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## Trigonometry

### Course: Trigonometry>Unit 4

Lesson 5: Using trigonometric identities

# Using trig angle addition identities: finding side lengths

Sal is given a drawing with two triangles and some side lengths, and he uses the sine angle addition identity in order to find a missing side length. Created by Sal Khan.

## Want to join the conversation?

• In what video does Sal go over the trig identities involved here? I've watched all the videos up to this, but for the life of me can't remember where we learned that sin(alpha + beta) = sin(alpha) * cos(beta) + cos(alpha) * sin(beta) • Sal says "we know that ..." and tells us the formula for sin(alpha+beta), but in this current trigonometry flow of lessons, this was not covered. It feels like a video is missing in this series, where sal introduces what sin(a+b) is for the first time, or the videos are not in the correct order. • hi sal,how sin (a+b)=sin a cos b+cos a sin b come from? what is to concept to create that formulas? • Broooo another bangerrrrrr • If f(x)= (sinx-cosx)^2, the maximum value of f(x) is? • Sumeet,

The easiest way to solve this problem is using calculus. Have you studied that yet? If so, we know that we can find local maxima and minima of a function by taking the derivative of it, and solving for x where the derivatives equal 0. So the derivative of (sin x - cos x) ^2 is:
2(sin x - cos x) (cos x + sin x) which equals:
2 (sin x - cos x) (sin x + cos x) which equals:
2 [(sin x)^2 - (cos x)^2] which equals:
2 [(sin x)^2 - ( 1 - sin x^2)] which equals:
2 [ 2(sin x)^2 - 1] which equals:
4 (sin x)^2 - 2 So now we set that equal to 0 and solve for x:
4 (sin x)^2 - 2 = 0 which equals:
4(sin x)^2 = 2 which equals:
(sin x)^2 = 2/4 which equals:
(sin x) ^2 = 1/2 which equals

sin x = +√2/2 or -√2/2.

That means that we have local maxima or minima at values whose sines are √2/2 or -√2/2. That's pi/4 and -pi/4 (and all their multiples, like 3pi/4, -3pi/4, 5pi/4, etc.). But which one is which? Is it a maximum or a minimum?

Well, at pi/4, sin x = √2/2 and cos x = √2/2 so sin x - cos x =0. And 0 squared is just 0.

But at -pi/4, sin x = -√2/2 and cos x = √2/2, so sin x - cos x = -√2, which when squared is 2 (positive 2, because we squared it, so the negative sine went away). So we have a local minimum at pi/4 and a local maximum at -pi/4.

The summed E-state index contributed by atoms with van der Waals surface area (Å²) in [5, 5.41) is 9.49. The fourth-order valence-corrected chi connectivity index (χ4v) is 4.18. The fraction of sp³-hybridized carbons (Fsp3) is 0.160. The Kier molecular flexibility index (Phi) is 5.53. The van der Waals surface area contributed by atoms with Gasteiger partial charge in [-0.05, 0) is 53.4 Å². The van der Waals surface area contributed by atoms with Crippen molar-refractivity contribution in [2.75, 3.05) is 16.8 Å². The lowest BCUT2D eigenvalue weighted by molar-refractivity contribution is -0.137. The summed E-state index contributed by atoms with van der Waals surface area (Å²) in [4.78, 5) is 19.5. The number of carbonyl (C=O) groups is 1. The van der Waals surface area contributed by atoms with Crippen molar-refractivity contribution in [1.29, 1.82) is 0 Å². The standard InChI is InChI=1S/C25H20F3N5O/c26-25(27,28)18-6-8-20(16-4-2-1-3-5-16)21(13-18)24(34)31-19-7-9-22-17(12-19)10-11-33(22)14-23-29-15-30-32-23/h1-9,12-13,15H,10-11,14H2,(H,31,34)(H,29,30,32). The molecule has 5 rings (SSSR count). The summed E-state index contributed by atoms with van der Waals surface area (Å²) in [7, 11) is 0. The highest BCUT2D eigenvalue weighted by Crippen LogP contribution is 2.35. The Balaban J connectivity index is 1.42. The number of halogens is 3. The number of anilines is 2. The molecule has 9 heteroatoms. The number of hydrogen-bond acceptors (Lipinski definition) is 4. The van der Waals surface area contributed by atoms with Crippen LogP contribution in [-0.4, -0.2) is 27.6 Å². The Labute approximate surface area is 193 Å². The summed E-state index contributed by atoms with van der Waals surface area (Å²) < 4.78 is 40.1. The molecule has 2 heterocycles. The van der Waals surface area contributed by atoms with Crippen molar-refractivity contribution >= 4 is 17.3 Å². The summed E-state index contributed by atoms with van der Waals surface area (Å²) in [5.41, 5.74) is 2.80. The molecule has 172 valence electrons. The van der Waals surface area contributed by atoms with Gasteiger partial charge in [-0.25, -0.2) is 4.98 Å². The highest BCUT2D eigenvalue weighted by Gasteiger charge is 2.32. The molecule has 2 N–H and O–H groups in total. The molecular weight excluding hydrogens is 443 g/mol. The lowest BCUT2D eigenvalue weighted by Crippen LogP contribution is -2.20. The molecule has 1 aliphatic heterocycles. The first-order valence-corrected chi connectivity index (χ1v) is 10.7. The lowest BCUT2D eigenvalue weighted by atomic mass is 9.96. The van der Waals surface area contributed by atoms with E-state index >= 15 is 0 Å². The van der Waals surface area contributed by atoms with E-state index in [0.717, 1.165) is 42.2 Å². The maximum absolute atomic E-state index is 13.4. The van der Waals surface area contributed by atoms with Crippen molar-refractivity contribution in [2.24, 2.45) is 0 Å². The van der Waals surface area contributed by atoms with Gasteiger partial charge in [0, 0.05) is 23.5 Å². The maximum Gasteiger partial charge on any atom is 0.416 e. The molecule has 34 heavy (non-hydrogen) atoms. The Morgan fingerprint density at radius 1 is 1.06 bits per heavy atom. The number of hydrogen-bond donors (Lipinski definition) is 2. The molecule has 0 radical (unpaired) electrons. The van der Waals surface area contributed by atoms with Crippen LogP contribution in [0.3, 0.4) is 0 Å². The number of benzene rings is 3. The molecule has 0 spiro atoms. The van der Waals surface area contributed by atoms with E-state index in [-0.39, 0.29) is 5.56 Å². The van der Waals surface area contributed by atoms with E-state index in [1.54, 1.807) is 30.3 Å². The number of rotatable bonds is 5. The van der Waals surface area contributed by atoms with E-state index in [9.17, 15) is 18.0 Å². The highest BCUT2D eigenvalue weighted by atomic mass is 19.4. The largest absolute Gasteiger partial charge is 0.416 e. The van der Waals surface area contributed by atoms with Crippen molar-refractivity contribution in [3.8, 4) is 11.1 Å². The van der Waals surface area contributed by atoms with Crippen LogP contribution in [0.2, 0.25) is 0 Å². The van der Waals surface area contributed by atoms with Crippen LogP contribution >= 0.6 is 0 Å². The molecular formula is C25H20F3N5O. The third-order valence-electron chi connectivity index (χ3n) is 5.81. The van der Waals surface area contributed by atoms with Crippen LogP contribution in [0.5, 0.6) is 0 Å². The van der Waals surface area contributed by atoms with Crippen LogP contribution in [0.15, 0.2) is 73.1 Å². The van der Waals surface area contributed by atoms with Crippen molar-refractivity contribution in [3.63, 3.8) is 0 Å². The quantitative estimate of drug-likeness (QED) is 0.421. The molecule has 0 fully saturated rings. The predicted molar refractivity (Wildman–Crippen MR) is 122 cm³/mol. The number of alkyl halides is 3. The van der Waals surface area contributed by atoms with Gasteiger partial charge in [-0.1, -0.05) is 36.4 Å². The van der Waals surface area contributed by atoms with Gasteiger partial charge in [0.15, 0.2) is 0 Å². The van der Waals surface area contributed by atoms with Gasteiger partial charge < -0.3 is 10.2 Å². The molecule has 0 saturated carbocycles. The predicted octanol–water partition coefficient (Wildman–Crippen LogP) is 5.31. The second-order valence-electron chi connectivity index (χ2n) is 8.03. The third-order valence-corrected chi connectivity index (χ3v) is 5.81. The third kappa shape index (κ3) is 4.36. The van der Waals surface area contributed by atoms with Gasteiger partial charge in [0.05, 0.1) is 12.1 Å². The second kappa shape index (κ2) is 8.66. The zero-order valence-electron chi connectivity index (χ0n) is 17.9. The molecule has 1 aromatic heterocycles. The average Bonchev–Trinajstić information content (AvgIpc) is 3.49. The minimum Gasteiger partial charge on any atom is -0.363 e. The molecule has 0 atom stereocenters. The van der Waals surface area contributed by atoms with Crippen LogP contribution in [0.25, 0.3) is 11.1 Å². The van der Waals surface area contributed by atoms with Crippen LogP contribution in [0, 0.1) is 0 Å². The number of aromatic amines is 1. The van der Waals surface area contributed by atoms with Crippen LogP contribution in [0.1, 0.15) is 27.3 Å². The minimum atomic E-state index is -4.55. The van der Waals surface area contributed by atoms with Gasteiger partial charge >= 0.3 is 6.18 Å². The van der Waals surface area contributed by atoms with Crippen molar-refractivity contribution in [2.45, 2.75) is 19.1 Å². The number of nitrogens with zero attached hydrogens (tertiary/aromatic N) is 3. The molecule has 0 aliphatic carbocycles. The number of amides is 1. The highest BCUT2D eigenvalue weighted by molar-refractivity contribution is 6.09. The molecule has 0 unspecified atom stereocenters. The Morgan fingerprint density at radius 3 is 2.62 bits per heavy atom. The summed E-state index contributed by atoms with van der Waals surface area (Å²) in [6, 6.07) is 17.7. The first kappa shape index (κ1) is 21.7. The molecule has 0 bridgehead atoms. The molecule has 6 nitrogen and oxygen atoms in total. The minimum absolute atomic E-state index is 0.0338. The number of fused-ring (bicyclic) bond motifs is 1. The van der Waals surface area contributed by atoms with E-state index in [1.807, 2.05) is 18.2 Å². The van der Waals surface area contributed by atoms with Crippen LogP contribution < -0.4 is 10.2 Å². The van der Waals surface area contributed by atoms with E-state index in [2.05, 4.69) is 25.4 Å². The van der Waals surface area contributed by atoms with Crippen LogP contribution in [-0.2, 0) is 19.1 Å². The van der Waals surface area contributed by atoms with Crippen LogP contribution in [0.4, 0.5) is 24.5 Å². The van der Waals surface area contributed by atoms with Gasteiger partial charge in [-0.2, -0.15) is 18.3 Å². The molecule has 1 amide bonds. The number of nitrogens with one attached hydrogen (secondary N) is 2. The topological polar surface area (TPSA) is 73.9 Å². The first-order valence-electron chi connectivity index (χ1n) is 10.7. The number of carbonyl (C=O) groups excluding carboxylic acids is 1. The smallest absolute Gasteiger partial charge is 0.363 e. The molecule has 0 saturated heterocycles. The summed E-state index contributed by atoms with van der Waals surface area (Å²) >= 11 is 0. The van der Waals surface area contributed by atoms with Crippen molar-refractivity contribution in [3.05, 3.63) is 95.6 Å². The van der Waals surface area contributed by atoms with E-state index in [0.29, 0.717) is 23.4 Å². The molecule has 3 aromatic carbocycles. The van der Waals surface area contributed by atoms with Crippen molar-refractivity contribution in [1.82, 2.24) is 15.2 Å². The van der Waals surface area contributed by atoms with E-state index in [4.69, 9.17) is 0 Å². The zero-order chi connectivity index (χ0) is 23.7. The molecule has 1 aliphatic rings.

But we also know that we will have other local minimums at all the other multiples of pi/4 where both the sine and cosine have the same sign (they are both positive or they are both negative) and we can figure out that we will have local maxima at all the other multiples of pi/4 where they have opposite signs.

So we have maximas at -pi/4, 3pi/4, 7pi/4, 11pi/4, etc. And at all of those values of x, y = 2. So that's your maximum value! Check out the graph of the function:
• Isn't 0.5 x 0.6 equal to 3? why is it 0.3 • When you multiply a decimal number, you multiply it like normal, then count the decimal places and add it to your result.
0.5 x 0.6 = 5 x 6 = 30 - multiply like normal
0.5 has 1 decimal place, and 0.6 has one decimal place, that makes 2 decimal places.
30, adding 2 decimal places is 0.30 = 0.3
Careful when counting decimal places, for example, 0.50 is the same as 0.5 therefore 0.50 has only 1 decimal place and not 2.
• Are the blue side lengths wrong? Shouldn't they be reversed? The one labeled .6 is clearly longer than the side labeled .8 The answer he presents works out to approx .993 but the hypotenuse is 1 so that side can't be approx 1. If you switch the .6 and .8 of the blue sides then you get the yellow side length to be approx .92 which makes more sense. • can i practice trigonometry worksheets
(1 vote) • I apologize if this was asked down the thread, but looking at this problem, my initial instinct was to just break the yellow line into two pieces and use the info given to figure them out independently. But I must be missing something:
I first figured that angle alpha would also be in the top right. I used vertical angles and assume that alpha would need to be the top angle as well. Alpha is 30 degrees based on 30/60/90, so the same is true for that angle. That means that the cos of alpha is equal to .8 over x (which is the top half of the yellow line (which we also know is root 3 over 2 from the bottom triangle). So the top half becomes 4/5 times root 3 over 2 or 4 root 3 over 10.
But here is where I can't make it work - If that top right triangle is also 30/60/90, it means that the short side is .4. That would mean that the other part of that green line should be .2. That .2 then becomes the hypotenuse of the bottom right triangle. And using sine, I should be able to get the second yellow part. Sin of alpha is missing yellow part over .2 which I know is also equal to .5. So I get the second missing yellow part as .1.

My final answer is 1/10 plus 4 root 3 over 10.

Following Sal, I get how he did it, but I can't figure out why my method wouldn't work.
(1 vote) • You're making a couple of mistakes here:

1) You are right about top-right triangle being 30-60-90, but that would mean that it's hypotenuse is `8/10` divided by `√3/2` (cos = adj/hyp ; hyp = adj/cos), or `16√3/30`.

2) Short side would be equal to half of the hypotenuse, not half of the adjacent side. `16√3/30 / 2 = 8√3/30`.

Then the hypotenuse of smaller lower 30-60-90 would be `6/10 - 8√3/30 = (18-8√3)/30`, and the length of the opposite side is `(18-8√3)/30 / 2 = (9-4√3)/30`. Adding it up to the hypotenuse of the top-right 30-60-90 we get:

`(9-4√3)/30 + 16√3/30 = (9+12√3)/30 = 3(3+4√3)/30 =`
`= (3+4√3)/10`

ta-da